When viewed in a vacuum, it seems odd that the lien rights of subcontractors and suppliers can be negatively impacted by the actions of third parties. It is easy to think that some rule of fair play is violated when actions out of the sub’s control extinguish otherwise valid lien rights. For example, whether or not a sub is able to file a valid lien in some states is directly tied to whether or not the general contractor has kept his license current. The decision of some states to pass that burden onto subcontractors or suppliers is the result of a balancing act – the need to protect property owners is weighed against the need to protect subs and suppliers.

Are lower-tier parties on a residential construction project handcuffed by the general’s non-compliance with the Home Improvement Act? The desire of states to protect property owners is heightened when the projects in question are residential, this is why many states have enacted special rules for improvements to owner-occupied residential properties. Connecticut is such a state, and has enacted the Home Improvement Act in order to set forth certain minimum requirements on residential improvement projects, and to provide some protection to the state’s homeowners.

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Non-Compliance With the Home Improvement Act Can Invalidate Liens

The Home Improvement Act, Conn. Gen. Stat. § 20-429, sets out specific requirements related to contracts for improvements to residential property in Connecticut. Specifically, it holds that:

(a) No home improvement contract shall be valid or enforceable against an owner unless it: (1) Is in writing, (2) is signed by the owner and the contractor, (3) contains the entire agreement between the owner and the contractor, (4) contains the date of the transaction, (5) contains the name and address of the contractor and the contractor’s registration number, (6) contains a notice of the owner’s cancellation rights in accordance with the provisions of chapter 740, (7) contains a starting date and completion date, (8) is entered into by a registered salesman or registered contractor…

as well as other specific requirements. It also sets forth requirements for changes to the contract. It is well-settled that failure to comply with the requirements of the Home Improvement Act will render a general contractor’s mechanics lien invalid, to the extent that compliance with the act was required. What may not be as cut and dry, however, is whether that trickles down to negate the lien rights of subs and suppliers. Are lower-tier parties on a residential construction project handcuffed by the general’s non-compliance with the Home Improvement Act?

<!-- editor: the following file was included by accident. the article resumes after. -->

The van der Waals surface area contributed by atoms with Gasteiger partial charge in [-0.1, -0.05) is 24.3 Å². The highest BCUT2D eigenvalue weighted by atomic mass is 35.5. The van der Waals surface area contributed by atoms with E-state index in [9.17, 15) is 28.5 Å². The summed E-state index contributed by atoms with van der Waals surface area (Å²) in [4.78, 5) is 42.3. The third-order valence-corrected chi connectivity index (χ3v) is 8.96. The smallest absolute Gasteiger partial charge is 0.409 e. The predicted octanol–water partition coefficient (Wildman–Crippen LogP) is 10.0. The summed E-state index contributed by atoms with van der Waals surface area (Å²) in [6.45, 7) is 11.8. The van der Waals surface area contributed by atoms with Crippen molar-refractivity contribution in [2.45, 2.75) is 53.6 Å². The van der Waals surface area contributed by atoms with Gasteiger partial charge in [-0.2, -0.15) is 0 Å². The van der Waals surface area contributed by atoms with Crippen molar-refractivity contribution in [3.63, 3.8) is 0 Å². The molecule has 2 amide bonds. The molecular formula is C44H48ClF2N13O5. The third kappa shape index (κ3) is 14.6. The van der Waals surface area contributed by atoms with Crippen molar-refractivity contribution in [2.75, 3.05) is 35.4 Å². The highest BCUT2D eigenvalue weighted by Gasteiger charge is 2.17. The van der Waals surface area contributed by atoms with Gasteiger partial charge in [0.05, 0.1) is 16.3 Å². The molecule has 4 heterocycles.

Should Subs and Suppliers Worry?

So, the question for subs and suppliers, then, is: Do I need to worry that the general’s contract (a contract over which I have no control) and the general’s conduct (conduct over which I have no control) could potentially invalidate my right to get paid?

Fortunately for the subs and suppliers in Connecticut, it appears that the answer is no.

A recent case, Absolute Plumbing & Heating, LLC v. Edelman, 146 Conn. App. 383 (Conn. App. Ct. 2013), made this clear. While the case had several procedural aspects not applicable to this discussion, the court was distinct in the non-application of the Home Improvement Act to subcontractor’s lien rights in two ways:

1) the act does not apply to subcontractors on it’s face: “Subcontractors do not fall within the statutory definition of home improvement contractor, and they are therefore not required to register nor are they required to enter into valid home improvement contracts.” Meadows v. Higgins, 249 Conn. 155, 166, 733 A.2d 172, 178 (1999); and

2) the act does not apply to subcontractors through the failure of the general: “Assuming without deciding that the defendant [property owner] is correct in his assertion that the [general’s] contract does not meet the requirements of [the act], we do not agree that this is a bar to the plaintiff’s right to recover against him under the mechanic’s lien statute. The defendant has provided no authority to support his proposition that when a general contractor’s lien is unenforceable for a lack of compliance with the act, the subcontractor’s lien also is unenforceable.” Absolute Plumbing & Heating, LLC v. Edelman, 146 Conn. App. 383, 394 (Conn. App. Ct. 2013)

This means that Connecticut subs and suppliers are free to file mechanics liens for their work on residential projects, even if the general would be unable to file a mechanics lien for failure to meet the requirements of the Home Improvement Act.